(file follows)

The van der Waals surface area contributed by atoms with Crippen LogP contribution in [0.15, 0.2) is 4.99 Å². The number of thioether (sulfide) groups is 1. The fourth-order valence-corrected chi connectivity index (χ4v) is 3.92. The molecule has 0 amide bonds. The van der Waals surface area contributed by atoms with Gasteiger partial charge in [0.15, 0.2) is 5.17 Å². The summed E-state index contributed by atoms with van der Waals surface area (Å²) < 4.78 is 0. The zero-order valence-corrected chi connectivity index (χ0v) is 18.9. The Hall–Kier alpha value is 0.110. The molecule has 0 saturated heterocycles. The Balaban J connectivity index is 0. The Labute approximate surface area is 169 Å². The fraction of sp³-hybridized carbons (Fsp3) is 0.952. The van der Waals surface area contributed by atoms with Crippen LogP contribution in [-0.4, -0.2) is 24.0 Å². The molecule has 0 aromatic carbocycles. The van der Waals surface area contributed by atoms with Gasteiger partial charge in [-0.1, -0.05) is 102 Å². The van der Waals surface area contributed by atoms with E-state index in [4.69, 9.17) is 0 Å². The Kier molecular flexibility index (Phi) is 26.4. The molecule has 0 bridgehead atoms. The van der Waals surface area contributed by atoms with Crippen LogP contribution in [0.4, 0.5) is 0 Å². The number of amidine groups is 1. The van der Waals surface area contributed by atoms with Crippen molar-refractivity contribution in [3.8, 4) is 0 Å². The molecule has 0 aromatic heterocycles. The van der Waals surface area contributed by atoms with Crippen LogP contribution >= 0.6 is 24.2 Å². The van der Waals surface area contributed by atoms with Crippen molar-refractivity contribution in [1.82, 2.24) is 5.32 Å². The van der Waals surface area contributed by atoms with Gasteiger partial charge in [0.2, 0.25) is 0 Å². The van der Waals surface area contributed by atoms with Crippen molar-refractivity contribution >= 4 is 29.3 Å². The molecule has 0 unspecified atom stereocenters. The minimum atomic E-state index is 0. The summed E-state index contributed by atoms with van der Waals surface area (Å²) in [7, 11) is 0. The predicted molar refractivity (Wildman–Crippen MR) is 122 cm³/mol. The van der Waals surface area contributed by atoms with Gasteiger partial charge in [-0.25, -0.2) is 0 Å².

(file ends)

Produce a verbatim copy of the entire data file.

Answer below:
The van der Waals surface area contributed by atoms with Crippen LogP contribution in [0.15, 0.2) is 4.99 Å². The number of thioether (sulfide) groups is 1. The fourth-order valence-corrected chi connectivity index (χ4v) is 3.92. The molecule has 0 amide bonds. The van der Waals surface area contributed by atoms with Gasteiger partial charge in [0.15, 0.2) is 5.17 Å². The summed E-state index contributed by atoms with van der Waals surface area (Å²) < 4.78 is 0. The zero-order valence-corrected chi connectivity index (χ0v) is 18.9. The Hall–Kier alpha value is 0.110. The molecule has 0 saturated heterocycles. The Balaban J connectivity index is 0. The Labute approximate surface area is 169 Å². The fraction of sp³-hybridized carbons (Fsp3) is 0.952. The van der Waals surface area contributed by atoms with Crippen LogP contribution in [-0.4, -0.2) is 24.0 Å². The molecule has 0 aromatic carbocycles. The van der Waals surface area contributed by atoms with Gasteiger partial charge in [-0.1, -0.05) is 102 Å². The van der Waals surface area contributed by atoms with E-state index in [4.69, 9.17) is 0 Å². The Kier molecular flexibility index (Phi) is 26.4. The molecule has 0 bridgehead atoms. The van der Waals surface area contributed by atoms with Crippen LogP contribution in [0.4, 0.5) is 0 Å². The number of amidine groups is 1. The van der Waals surface area contributed by atoms with Crippen molar-refractivity contribution in [3.8, 4) is 0 Å². The molecule has 0 aromatic heterocycles. The van der Waals surface area contributed by atoms with Crippen LogP contribution >= 0.6 is 24.2 Å². The van der Waals surface area contributed by atoms with Crippen molar-refractivity contribution in [1.82, 2.24) is 5.32 Å². The van der Waals surface area contributed by atoms with Gasteiger partial charge in [0.2, 0.25) is 0 Å². The van der Waals surface area contributed by atoms with Crippen molar-refractivity contribution >= 4 is 29.3 Å². The molecule has 0 unspecified atom stereocenters. The minimum atomic E-state index is 0. The summed E-state index contributed by atoms with van der Waals surface area (Å²) in [7, 11) is 0. The predicted molar refractivity (Wildman–Crippen MR) is 122 cm³/mol. The van der Waals surface area contributed by atoms with Gasteiger partial charge in [-0.25, -0.2) is 0 Å².